Richland County leaders are “concerned just like the general public is” regarding accusations by the state Department of Revenue of potential corruption, fraud and wasteful or illegal spending in the county’s handling of transportation sales tax revenues.
“We feel that since the beginning of the penny sales tax, we’ve been taking the proper steps to make sure that we’re in compliance with the law in our procurement process,” County Council Chairman Torrey Rush said at a Tuesday news conference called in response to a letter of audit findings sent by DOR to county administrator Tony McDonald Dec. 3.
It was reported Monday by The State newspaper that DOR has referred an investigation of the county’s transportation sales tax activities to the State Law Enforcement Division for further inquiry into possible criminal activity, in addition to an ongoing investigation by DOR.
Rush stressed Tuesday that county leaders are in the dark on most details of DOR’s findings that apparently suggest possible corruption and fraud. The county is awaiting a response to a letter dated Dec. 9 asking for such clarification and promising full cooperation with any investigation, he said.
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In the meantime, the transportation penny tax program and projects that are already underway will continue as planned, Rush said.
One of the specific issues raised by the DOR letter is the $600,000 being paid annually from penny tax revenues to two public information firms “for the equivalent of fewer than two full-time employees,” according to the letter. Those were hired “when an entire public information office already exists within Richland County government,” the DOR said in the letter to McDonald.
Richland County officials identified those firms Tuesday afternoon as the Campbell Consulting Group and BANCO Bannister Co., both Columbia-based companies and both certified under the county’s Small Local Business Enterprise program.
The public information firms were included in what has been previously reported to be a five-year, $50 million program development contract awarded in July 2014 to the team of ICA Engineering, MB Kahn Construction Co. and Brownstone Construction Co.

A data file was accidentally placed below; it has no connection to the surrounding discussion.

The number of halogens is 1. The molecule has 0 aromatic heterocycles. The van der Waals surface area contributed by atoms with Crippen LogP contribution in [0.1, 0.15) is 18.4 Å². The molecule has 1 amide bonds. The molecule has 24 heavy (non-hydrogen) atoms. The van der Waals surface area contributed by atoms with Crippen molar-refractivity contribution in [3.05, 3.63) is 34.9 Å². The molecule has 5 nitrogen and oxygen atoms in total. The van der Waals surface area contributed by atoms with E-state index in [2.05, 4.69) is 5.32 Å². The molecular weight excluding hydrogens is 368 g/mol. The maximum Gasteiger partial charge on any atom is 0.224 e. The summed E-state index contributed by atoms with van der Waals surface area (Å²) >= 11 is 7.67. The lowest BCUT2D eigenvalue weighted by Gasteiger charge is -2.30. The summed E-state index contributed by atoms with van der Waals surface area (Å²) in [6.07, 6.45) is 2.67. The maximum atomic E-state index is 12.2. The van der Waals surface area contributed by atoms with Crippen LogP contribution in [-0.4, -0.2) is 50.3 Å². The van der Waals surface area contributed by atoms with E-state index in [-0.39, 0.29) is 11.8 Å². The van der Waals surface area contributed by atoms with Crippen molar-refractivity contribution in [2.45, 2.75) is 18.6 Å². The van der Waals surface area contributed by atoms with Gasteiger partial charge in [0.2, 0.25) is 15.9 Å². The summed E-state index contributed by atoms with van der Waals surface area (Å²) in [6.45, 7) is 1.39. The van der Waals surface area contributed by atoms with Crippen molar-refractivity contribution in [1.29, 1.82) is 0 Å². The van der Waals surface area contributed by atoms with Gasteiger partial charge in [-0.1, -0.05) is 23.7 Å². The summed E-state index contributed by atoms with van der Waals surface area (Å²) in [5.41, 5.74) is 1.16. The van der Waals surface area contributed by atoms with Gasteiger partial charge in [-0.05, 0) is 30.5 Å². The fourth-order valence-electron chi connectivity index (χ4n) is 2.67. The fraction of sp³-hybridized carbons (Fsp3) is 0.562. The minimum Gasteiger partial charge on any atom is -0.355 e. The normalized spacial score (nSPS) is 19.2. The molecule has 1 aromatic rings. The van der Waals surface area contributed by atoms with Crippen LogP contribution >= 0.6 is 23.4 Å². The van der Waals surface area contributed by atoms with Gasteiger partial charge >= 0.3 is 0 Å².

Campbell consulting has been paid $323,974.04 and BANCO paid $300,000 since the program development team contract was executed Nov. 3, 2014, officials said.
County spokeswoman Beverly Harris said she could not immediately provide the contract for the program development team when asked Tuesday. David Beaty, ICA program manager for the development team, referred most questions, including the contents of the contract, to county officials.
Moving forward, the county plans to hire an independent forensic auditor to review the county’s transportation tax activities, Rush said Tuesday. A forensic audit looks into legal and financial documents and is intended to detect criminal activity or other improper spending.
It would be a one-time audit in light of the concerns raised by DOR, Rush said, but “if we feel there needs to be steps taken (in the future) to ensure public confidence, then we’ll take those steps.”
The county’s controversial penny-on-the-dollar transportation sales tax, first levied in May 2013, has generated more than $126 million since then, according to the most recent monthly progress report posted online by the program development team. More than $68 million has been spent.
The tax’s revenues over its 22-year lifespan are expected to exceed $1 billion, with the majority of the money pledged for road and intersection improvements. Some money will go to buses and trails.
Voters approved the tax in a hotly contested referendum in November 2012, as part of an election marred by long lines, malfunctioning voting machines, lost votes and election managers who lost the public’s trust early in the day.
Since then, Rush said, “We’ve tried to put all the processes in place to make sure that we take care of the public dollars. And we understand that’s been the concern from the onset of the penny program. And as we move forward, we want to continue to take care of the public dollars.”
Oversight of the penny tax’s implementation, though, has been a point of contention. The Transportation Penny Advisory Committee (TPAC), formed as a citizens’ watchdog group, has been given little to no backbone, much less authority, by County Council.
“I think the very limited role of the TPAC is at odds with the public’s expectation when the penny referendum passed,” TPAC chairman Hayes Mizell said. “As I have said on numerous occasions, we really are not an oversight group. We’re not a watchdog group. ... We are an advisory group, and even there the issues we can advise on are rather limited.”
Councilman Greg Pearce, who has served on council for 16 years, expressed deep concern over DOR’s allegations and frustration at not knowing any more details. “In my entire career on County Council, I have never been so overwhelmed with something that I did not know how to deal with,” Pearce said.
Staff writer John Monk contributed. Reach Ellis at (803) 771-8307.
The penny sales tax furor
The Department of Revenue said in a Dec. 3 letter to the county it has three areas of concern:
▪ Potential public corruption and fraud in the manner in which the project development team was hired.
▪ Multiple unspecified instances of illegal activity by individuals and/or companies associated with the penny program.
▪ Expenditures that seem to fall outside the parameters of state and local transportation tax laws, including the hiring of the two public information firms.